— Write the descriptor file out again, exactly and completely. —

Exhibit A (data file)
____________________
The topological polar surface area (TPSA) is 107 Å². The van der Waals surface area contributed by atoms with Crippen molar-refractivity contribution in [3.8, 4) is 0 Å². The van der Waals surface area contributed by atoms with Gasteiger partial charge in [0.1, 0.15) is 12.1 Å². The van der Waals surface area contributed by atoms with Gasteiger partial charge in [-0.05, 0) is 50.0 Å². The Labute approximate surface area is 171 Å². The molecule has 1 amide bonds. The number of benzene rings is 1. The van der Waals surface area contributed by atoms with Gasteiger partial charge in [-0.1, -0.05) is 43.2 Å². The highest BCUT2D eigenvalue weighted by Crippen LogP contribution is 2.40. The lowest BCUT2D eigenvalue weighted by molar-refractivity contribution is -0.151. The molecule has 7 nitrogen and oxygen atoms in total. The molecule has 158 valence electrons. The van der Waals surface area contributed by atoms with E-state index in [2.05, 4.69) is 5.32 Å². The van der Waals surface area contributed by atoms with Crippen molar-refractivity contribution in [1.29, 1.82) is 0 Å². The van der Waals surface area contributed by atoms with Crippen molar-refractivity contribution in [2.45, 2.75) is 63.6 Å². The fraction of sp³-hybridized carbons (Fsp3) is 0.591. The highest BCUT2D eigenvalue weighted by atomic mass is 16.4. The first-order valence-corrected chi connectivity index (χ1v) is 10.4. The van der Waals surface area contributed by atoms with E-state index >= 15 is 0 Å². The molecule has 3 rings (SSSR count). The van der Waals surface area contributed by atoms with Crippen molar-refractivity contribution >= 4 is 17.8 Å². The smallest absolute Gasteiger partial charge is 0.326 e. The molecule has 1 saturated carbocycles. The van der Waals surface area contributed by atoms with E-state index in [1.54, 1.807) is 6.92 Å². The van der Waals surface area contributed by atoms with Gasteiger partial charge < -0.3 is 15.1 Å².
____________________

The topological polar surface area (TPSA) is 107 Å². The van der Waals surface area contributed by atoms with Crippen molar-refractivity contribution in [3.8, 4) is 0 Å². The van der Waals surface area contributed by atoms with Gasteiger partial charge in [0.1, 0.15) is 12.1 Å². The van der Waals surface area contributed by atoms with Gasteiger partial charge in [-0.05, 0) is 50.0 Å². The Labute approximate surface area is 171 Å². The molecule has 1 amide bonds. The number of benzene rings is 1. The van der Waals surface area contributed by atoms with Gasteiger partial charge in [-0.1, -0.05) is 43.2 Å². The highest BCUT2D eigenvalue weighted by Crippen LogP contribution is 2.40. The lowest BCUT2D eigenvalue weighted by molar-refractivity contribution is -0.151. The molecule has 7 nitrogen and oxygen atoms in total. The molecule has 158 valence electrons. The van der Waals surface area contributed by atoms with E-state index in [2.05, 4.69) is 5.32 Å². The van der Waals surface area contributed by atoms with Crippen molar-refractivity contribution in [1.29, 1.82) is 0 Å². The van der Waals surface area contributed by atoms with Crippen molar-refractivity contribution in [2.45, 2.75) is 63.6 Å². The fraction of sp³-hybridized carbons (Fsp3) is 0.591. The highest BCUT2D eigenvalue weighted by atomic mass is 16.4. The first-order valence-corrected chi connectivity index (χ1v) is 10.4. The van der Waals surface area contributed by atoms with E-state index >= 15 is 0 Å². The molecule has 3 rings (SSSR count). The van der Waals surface area contributed by atoms with Crippen molar-refractivity contribution >= 4 is 17.8 Å². The smallest absolute Gasteiger partial charge is 0.326 e. The molecule has 1 saturated carbocycles. The van der Waals surface area contributed by atoms with E-state index in [1.54, 1.807) is 6.92 Å². The van der Waals surface area contributed by atoms with Gasteiger partial charge < -0.3 is 15.1 Å².